MD: Absolutely—a couple of the things that I have found fascinating are the ways in which economic history has become a hot topic of debate in France, as well as the repercussions it has for questions of colonial memory and even “repentance.” Since the proposed 2005 parliamentary law (never adopted) that advocated the “positive role” of colonization, the question of whether France made or lost money in administering its overseas territories has become a hot button issue. Indeed, we see this tinderbox again setting off sparks in the recent report written by Benjamin Stora, which has come under criticism from many different actors. On the Algerian side, the economic legacy of colonialism—as well as the socialist legacy of Third Worldism, which I also write about in the book—is being renegotiated by the Hirak. In both cases, we see how national identities and historical memory are both profoundly linked to economic orthodoxies. Once again, political economy proves a lens on issues far more complicated than narrowly economistic concerns.


Excerpt from the chapter

Did France obtain economic benefits from her North African colonies? Did capitalist interests play a decisive role in decolonization? These have been major questions in the historiography of the Maghreb over the last two decades, in part inspired by “business history” based on company archives and in part following Jacques Marseille’s postulation of a “divorce” between empire and metropolitan capital after 1930. A detailed, empirically rich concern for the actions of large-scale employers (le patronat, see below), sits uneasily with a second major theme in recent scholarship: a tendency to explain economic policies by “colonial myths,” “colonial ideas,” or other discursive formations that appeal to the mythology of the French civilizing mission. In both cases, scholars largely agree that there was no singular logic of capital that preordained France’s pattern of domination in the region. Economic historians have thus turned their attention to specific industries and interests that won handsome gains from empire while also popularizing the imperial venture in metropolitan France. This highlights both the “relative autonomy” of the French state and its responsibility for managing the contradiction between accumulation and legitimization, even as the historical tensions between nationalism and empire played themselves out in the political economy of the French colonial empire. Recent scholarship on the “history of economic life” in the French colonial empire offers a partial reprieve from the dichotomy, although its call for a “more expansive approach” does not fundamentally question the nature of colonial capitalism, but instead seeks to focus on human actors and draws attention to the social embeddedness of economic activity.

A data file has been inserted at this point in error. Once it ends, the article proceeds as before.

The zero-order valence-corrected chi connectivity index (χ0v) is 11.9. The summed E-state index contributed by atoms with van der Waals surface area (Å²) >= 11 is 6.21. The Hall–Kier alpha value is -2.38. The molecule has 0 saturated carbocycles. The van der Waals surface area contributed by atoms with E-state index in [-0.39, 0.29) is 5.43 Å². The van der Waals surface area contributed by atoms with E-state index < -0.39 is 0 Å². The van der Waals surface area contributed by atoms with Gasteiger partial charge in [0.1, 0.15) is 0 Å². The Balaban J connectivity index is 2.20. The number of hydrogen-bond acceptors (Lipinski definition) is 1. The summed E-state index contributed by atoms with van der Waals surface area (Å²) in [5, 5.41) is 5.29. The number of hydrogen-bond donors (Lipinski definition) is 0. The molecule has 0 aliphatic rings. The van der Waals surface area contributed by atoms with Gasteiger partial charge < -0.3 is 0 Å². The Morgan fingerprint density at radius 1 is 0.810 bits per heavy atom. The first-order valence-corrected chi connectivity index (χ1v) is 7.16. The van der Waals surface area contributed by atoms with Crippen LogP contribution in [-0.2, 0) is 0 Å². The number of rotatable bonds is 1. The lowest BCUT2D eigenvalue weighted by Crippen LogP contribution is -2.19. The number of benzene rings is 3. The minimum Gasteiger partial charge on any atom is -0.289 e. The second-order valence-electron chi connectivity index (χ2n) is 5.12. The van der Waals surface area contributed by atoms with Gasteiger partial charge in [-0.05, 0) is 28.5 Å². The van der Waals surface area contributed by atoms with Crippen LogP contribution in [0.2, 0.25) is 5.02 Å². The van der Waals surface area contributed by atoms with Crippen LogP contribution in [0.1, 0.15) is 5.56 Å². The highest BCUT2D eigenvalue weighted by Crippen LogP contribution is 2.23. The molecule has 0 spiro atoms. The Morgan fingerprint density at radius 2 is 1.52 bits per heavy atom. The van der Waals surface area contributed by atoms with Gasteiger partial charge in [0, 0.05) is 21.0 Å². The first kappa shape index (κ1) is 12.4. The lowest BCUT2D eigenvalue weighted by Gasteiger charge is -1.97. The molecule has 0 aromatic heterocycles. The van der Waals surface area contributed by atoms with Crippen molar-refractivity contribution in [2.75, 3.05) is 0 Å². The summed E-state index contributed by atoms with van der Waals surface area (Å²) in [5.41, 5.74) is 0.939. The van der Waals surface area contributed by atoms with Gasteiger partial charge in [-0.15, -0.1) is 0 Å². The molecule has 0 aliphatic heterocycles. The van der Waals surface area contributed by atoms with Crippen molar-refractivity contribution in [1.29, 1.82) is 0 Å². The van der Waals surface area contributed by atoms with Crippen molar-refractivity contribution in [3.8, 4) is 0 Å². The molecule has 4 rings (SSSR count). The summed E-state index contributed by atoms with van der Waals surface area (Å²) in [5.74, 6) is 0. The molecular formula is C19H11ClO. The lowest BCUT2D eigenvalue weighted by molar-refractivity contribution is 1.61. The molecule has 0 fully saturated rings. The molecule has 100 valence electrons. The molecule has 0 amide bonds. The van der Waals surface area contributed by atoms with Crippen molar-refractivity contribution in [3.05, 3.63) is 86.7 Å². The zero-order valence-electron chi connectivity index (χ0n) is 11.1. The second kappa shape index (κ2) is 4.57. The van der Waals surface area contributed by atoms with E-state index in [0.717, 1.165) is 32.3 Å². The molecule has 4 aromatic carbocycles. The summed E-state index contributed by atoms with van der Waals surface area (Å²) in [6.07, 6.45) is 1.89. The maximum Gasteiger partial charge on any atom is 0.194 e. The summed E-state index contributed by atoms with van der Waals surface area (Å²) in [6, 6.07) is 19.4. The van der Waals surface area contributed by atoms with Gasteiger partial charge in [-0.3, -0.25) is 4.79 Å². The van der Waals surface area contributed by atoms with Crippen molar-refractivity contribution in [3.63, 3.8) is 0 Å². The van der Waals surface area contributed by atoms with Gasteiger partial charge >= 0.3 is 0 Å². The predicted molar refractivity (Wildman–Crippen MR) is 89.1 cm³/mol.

I argue that a narrow focus on empirically based economic history, on the one hand, or on loft notions of imperial grandeur, on the other, make the same fundamental mistake: they fail to account for the colonial political economy as a key site, not only for redistributing material goods and organizing access to the means of production, but also for shaping the moral orders and political subjectivities that buttressed imperial rule. As scholars of the French Revolution have pointed out, the link between economic structures and prevailing notions of virtue and patriotism is hardly unique to French North Africa. Indeed, regimes of capital and regimes of meaning overlap considerably, although their relationship has certain particularities in colonial contexts, especially in cases of intensive settler colonialism like Algeria.

France’s early attempts to gain a foothold in the Maghreb began in the Ottoman period. As North Africa was gradually and unevenly incorporated into Europe’s economic orbit, the concessions granted to European subjects dovetailed with predominant notions of Oriental despotism and the allegedly degenerate economic forms embodied in piracy, environmental degradation, and “white slavery.” Diplomatic and economic penetration were inseparable during the nineteenth century. Over the course of the twentieth century, France wavered between protectionist and more liberal economic policies, a debate that was often entangled with the question of empire. If the British Empire is best known for adopting a liberal policy based on the “imperialism of free trade,” French policy imagine links between economic expansion and possibilities of cultural exchange in non-European territories. This was especially the case under the Second Napoleonic Empire (1852-70), when Saint-Simonian policy advocated more “liberal” methods of colonization.